A group of female veterans came together to face their trauma on August 15th, 2020 in a uniquely creative and honest photo shoot in Des Moines, Iowa.
Tired of running from their trauma, these veterans who collectively represent 80 years of military service, volunteered to bare their souls to the world by being photographed wearing their trauma-related emotions, challenges, successes, and private self-talk on their skin. The photo shoot, aptly called “Inside Out” gave the women the opportunity to share their stories of military trauma, including Military Sexual Trauma (MST) and face their past which has been long-since hidden in the shadows. The event, sponsored by Healing at English River Outfitters (HERO), a non-profit veteran’s organization in Washington, Iowa, was held at West End Salvage. On location, veterans were given a raw and unedited backdrop to pose with words and phrases such as “PTSD,” “survivor,” “underestimated,” “shame,” and “I will turn my wounds into wisdom” scattered across their arms, legs, backs, chests, and faces.
In many cases, each of these woman continue to hear those words and others echoing in their minds decades later. For the first time, many of the women stepped out of the shadows and displayed their inner voices for the world to see. The photographs, done in black and white, along with their personal stories of military trauma have been gathered together and published in a 2021 calendar, which will not only bring awareness to MST and Post-Traumatic Stress, but also to the less than adequate consequences of reporting their experiences to their military superiors.
“Every day, military men and women experience combat-related trauma, military sexual trauma, or both while serving our country,” Bobbi Whitlow, US Air Force Veteran and the Female Veteran Coordinator for HERO stated. “Those experiences and how they are handled within in the military shape a person for the rest of their lives. Many trauma survivors hide themselves behind imaginary masks for decades and try to pretend everything is ok, when in reality, they are broken, suicidal, and lost.”
Katie Espinoza, an Army veteran and models for the project added, “I am normally one to confront my fears, but when it came to my MST, it was never something I did. I hid it and only showed emotions when no one was looking. I was ashamed and didn’t want my friends and family to know. This Inside-Out photo shoot was a difficult decision for me. It made me confront my fears. I was scared, nervous, and anxious…I am so thankful for the project because after five years of hiding, I was finally able to confront it head-on.”
The HERO resort is designed for veterans by veterans and founded in 2008 by Chuck Geertz, a 23-year Marine and Army veteran. Geertz passed away last August, but his mission to provide a memorable outdoor recreational experience for disabled veterans, their families, friends, and supporters continues. HERO recognizes what veterans have contributed to and sacrificed for national freedom. It is the goal at HERO to promote healing and closure for veterans and assist them as they realize their strengths and independence by connecting veterans and their families with organizations that provide a wide variety of activities and opportunities, and provide a sense of community and familiarity, as well as allowing for a healthy readjustment back to civilian life through positive outdoor experiences.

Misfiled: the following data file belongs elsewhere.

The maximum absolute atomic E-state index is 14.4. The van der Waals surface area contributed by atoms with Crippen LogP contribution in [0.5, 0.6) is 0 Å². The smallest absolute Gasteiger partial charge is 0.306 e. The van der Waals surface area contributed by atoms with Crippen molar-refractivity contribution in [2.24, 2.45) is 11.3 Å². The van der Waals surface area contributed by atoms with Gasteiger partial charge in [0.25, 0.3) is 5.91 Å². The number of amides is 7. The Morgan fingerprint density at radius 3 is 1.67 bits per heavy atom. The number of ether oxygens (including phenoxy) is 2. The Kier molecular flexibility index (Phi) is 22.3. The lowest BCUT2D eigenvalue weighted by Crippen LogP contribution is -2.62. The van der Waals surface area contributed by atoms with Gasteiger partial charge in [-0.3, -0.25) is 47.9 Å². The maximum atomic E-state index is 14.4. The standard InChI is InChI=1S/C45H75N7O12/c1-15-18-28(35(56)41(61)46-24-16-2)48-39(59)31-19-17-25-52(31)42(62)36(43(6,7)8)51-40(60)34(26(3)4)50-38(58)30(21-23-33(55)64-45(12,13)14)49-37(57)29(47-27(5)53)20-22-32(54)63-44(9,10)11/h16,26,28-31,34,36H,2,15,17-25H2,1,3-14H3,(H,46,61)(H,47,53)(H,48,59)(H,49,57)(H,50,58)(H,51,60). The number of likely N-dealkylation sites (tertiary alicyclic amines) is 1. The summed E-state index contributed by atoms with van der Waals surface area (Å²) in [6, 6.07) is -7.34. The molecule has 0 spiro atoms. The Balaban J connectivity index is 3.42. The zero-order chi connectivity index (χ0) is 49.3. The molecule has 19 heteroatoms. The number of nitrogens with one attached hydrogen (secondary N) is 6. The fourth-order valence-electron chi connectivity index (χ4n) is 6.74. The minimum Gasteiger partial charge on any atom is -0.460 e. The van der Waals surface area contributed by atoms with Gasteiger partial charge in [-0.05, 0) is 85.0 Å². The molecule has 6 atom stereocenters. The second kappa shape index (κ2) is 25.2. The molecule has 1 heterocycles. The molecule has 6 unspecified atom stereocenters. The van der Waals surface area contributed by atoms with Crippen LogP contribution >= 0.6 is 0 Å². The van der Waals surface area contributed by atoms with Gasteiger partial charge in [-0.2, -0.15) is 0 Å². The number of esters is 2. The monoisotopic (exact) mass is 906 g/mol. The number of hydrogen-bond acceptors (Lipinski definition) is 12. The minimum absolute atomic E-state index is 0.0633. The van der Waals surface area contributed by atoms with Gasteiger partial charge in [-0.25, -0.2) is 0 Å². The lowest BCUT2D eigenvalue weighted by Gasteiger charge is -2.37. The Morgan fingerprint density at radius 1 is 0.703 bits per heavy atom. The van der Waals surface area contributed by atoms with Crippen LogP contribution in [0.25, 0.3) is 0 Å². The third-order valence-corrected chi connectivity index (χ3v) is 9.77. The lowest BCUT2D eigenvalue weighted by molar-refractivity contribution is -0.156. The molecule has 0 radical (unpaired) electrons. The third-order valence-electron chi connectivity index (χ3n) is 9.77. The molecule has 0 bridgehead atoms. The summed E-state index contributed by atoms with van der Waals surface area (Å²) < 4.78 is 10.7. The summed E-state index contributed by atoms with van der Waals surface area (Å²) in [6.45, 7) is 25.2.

Not only did the photo shoot challenge those female veterans who participated, but also it provided healing and an unspoken understanding between the participants of what it means to be female, disabled, and a veteran of the United States military. The photographs have been incorporated into 2021 calendar, which are available for pre-order beginning November 11, 2020. The money made through calendar sales will help to fund future events and opportunities for veterans provided through the HERO organization, and also to assist with the completion of a new lodge located on the HERO resort property. The lodge will host up to 20 veterans during retreats and activities. During 2020, activities at HERO have included hunting trips to locations such as Texas and Maine, a clay shoot competition, a Wild Game Feed, a river float, as well as other events.
“Despite the challenges of trauma,” stated Whitlow. “Most veterans readily admit that if needed, they would serve our country all over again in an instant. This is why this project is so important. It provided healing and empowerment for veterans in ways that can be very difficult to find.”
Currently, there are approximately 4.3 million disabled veterans within the United States. About a quarter of all military members leave the service with at least one disability. Many veterans experience PTSD, as well as other serious mental health issues from trauma they suffered while serving. Often these mental health challenges are too much for veterans to deal with alone. In 2019, the suicide rate among veterans was 1.5 times higher than the rate of non-veteran adults. Over 6000 veterans have committed suicide each year between 2008 and 2017. HERO hopes to provide the support veterans need to avoid adding to that statistic.
Veterans interested in connecting with HERO can find more information about the organization by visiting englishriveroutfitters.org or calling Cyle Geertz at (319) 330-4541. Pre-orders for the 2021 Inside Out calendar can be taken by emailing Bobbi Whitlow at firstname.lastname@example.org. Calendars will also be available for purchase at all upcoming HERO events.
This story originally appeared on the Voice of Muscatine. Read More local stories here.